I live just outside Edinburgh and mostly, I love that. My town has a great character, lovely views of the Forth and reasonable house prices. My two bedroom flat with a garden would cost two or three times as much in the city itself. The small Scottish boy goes to a great school which I can literally see out of my front window. I work 10 minutes away. I'll write about the town at some point.
Most weekends, I head into Edinburgh to meet up with various members of City Knitty
aka "scary queer knitters". Every other Saturday, we meet up with kids, usually in the museum. The other weeks we meet on a Sunday, mostly but not always without kids, in a cafe near Fountainbridge. I also like to go into Edinburgh for other reasons, like shopping, eating out, the cinema or shows.
One of the things people who live elsewhere always say about living in Edinburgh is how great it must be able to go to the Edinburgh Festival (by which they invariable actually mean the Festival Fringe). The problem is that it is extremely difficult to get to since there is so little parking in the city centre. Public transport has it's own problems. I don't do well on buses. They usually mean long waits at bus stops with either uncomfortable seats or no seats. They swerve about and judder a lot which leaves me with back pain. Trains are better, but Edinburgh's train stations are not disabled friendly. Haymarket lacks lift access to all but one platform. Waverley has impressive lift access between platforms but as yet no lift access to Princes Street (a level access way used to exist, via a shopping centre, but this is closed off). The steep, narrow pathway from the platform to Waverley Bridge meets no-one's standard. I'm surprised not to see wheelchair users piled at the bottom of it. The only practical way to get from the station to Princes Street at the moment is to take a taxi!
In a few years we will hopefully have trams
running down Princes Street, the main shopping street in the New Town, which will be great. I will be able to leave the car at the park and ride out by the airport and by delivered, comfortably seated and reasonably swiftly, to a stop right outside Marks & Spencer. In the meantime, tram works just add to the misery. Princes Street was until recently closed to traffic, for tram rails to be laid for a second time, after the first ones buckled before the trams even ran. This shifted bus traffic onto George Street and meant all the on-street parking on George Street and a number of adjacent streets, including most of the disabled parking bays, were suspended for the duration. Dashing (slowly) into the bank one day, I managed to get a parking ticket at a place I'd previously been able to park - poor signage meant I didn't notice the temporary "no loading at any time" signs, though the Council did cancel the ticket when I sent photos of said signage. Here's the sign. That's my red car. Can you see how I managed not to see it? Oh and that's two tickets - because they managed to issue the first one to the wrong coloured car.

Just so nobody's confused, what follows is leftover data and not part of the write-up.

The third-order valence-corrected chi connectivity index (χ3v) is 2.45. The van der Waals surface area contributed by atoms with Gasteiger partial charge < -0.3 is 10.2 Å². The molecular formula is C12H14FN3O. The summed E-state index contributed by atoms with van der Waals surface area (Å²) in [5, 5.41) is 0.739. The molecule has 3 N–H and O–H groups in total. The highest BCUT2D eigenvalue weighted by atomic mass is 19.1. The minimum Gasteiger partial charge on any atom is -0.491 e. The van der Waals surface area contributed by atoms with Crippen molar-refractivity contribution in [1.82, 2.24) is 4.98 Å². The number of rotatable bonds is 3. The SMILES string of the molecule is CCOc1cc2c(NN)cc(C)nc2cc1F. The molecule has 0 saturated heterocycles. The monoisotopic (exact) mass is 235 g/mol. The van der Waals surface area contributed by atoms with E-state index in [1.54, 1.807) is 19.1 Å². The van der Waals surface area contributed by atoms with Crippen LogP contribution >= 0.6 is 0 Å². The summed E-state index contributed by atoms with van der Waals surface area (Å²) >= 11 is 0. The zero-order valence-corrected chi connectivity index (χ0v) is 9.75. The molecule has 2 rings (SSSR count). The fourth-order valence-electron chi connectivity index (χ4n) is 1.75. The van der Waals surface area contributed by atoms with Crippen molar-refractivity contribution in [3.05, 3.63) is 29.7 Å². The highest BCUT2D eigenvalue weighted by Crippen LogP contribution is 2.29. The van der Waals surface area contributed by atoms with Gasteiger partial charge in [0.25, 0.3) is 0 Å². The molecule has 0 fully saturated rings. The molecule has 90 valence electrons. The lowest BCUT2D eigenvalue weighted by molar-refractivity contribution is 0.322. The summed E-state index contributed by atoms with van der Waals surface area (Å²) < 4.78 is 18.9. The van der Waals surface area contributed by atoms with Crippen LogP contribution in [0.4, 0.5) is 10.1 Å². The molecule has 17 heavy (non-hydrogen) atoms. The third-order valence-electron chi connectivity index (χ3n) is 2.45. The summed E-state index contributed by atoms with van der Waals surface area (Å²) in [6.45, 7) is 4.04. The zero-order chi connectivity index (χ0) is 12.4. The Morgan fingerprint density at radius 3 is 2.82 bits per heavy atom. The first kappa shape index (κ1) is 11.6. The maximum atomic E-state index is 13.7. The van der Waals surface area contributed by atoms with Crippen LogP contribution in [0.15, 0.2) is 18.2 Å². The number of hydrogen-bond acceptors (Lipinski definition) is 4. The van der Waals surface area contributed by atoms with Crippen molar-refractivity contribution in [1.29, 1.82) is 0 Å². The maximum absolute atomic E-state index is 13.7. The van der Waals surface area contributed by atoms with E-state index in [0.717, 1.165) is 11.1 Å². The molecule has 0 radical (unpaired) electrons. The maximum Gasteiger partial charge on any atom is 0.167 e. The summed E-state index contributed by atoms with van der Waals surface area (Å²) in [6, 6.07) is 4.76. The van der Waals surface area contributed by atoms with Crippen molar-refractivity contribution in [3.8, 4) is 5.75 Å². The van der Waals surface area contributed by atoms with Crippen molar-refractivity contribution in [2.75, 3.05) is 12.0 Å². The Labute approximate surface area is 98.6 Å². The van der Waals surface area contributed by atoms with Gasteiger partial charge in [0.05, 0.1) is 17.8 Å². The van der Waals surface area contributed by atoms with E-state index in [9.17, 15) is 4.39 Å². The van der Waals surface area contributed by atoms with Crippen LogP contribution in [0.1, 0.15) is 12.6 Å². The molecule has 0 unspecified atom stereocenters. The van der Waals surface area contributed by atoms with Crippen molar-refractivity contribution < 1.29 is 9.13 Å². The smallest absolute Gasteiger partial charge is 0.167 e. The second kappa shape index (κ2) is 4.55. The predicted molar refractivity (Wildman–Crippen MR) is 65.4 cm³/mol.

Now, back to the Festival. It adds even more fun. Various street events take place, leading to more on-street parking bays being suspended. In particular, the handiest for the Old Town, at the top of Victoria Street, and those in front of the Museum, in Chambers Street are pretty common targets. On a recent visit to Chambers Street, the disabled bays by the Museum entrance had been suspended, but none of the other spaces. Unfortunately, these are narrow spaces, running down the centre of the road (where the old tram tracks ran, as it happens) and I need space to fling two crutches and both legs out before I get out of my seat, so even without a wheelchair they're not practical.
If I do get parked, the town is so full of tourists and people trying to fling fliers in my hand (which hand, I have a crutch in each!) any attempt to get anywhere in the city during the festival is an exercise in frustration. And endless apologies for having knocked someone round the ankles with a crutch (sometimes, it's not entirely accidental - don't cut up people on crutches!) You can't pause for a rest without fear of being bowled over.
So, see you in September, Edinburgh.